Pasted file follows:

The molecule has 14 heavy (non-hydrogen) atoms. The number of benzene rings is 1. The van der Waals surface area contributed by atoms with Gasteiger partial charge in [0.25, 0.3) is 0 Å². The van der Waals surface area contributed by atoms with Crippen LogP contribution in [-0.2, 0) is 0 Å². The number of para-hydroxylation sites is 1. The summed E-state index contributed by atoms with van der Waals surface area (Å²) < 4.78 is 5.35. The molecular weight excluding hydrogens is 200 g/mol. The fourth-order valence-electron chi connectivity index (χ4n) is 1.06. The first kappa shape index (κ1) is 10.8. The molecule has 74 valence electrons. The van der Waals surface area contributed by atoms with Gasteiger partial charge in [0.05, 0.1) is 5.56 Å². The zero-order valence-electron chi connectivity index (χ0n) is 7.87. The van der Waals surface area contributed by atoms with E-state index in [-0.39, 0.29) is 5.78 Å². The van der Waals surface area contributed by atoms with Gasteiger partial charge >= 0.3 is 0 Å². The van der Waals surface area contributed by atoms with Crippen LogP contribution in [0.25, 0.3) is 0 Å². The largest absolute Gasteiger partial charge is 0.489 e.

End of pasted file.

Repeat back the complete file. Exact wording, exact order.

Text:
The molecule has 14 heavy (non-hydrogen) atoms. The number of benzene rings is 1. The van der Waals surface area contributed by atoms with Gasteiger partial charge in [0.25, 0.3) is 0 Å². The van der Waals surface area contributed by atoms with Crippen LogP contribution in [-0.2, 0) is 0 Å². The number of para-hydroxylation sites is 1. The summed E-state index contributed by atoms with van der Waals surface area (Å²) < 4.78 is 5.35. The molecular weight excluding hydrogens is 200 g/mol. The fourth-order valence-electron chi connectivity index (χ4n) is 1.06. The first kappa shape index (κ1) is 10.8. The molecule has 74 valence electrons. The van der Waals surface area contributed by atoms with Gasteiger partial charge in [0.05, 0.1) is 5.56 Å². The zero-order valence-electron chi connectivity index (χ0n) is 7.87. The van der Waals surface area contributed by atoms with E-state index in [-0.39, 0.29) is 5.78 Å². The van der Waals surface area contributed by atoms with Gasteiger partial charge >= 0.3 is 0 Å². The van der Waals surface area contributed by atoms with Crippen LogP contribution in [0.25, 0.3) is 0 Å². The largest absolute Gasteiger partial charge is 0.489 e.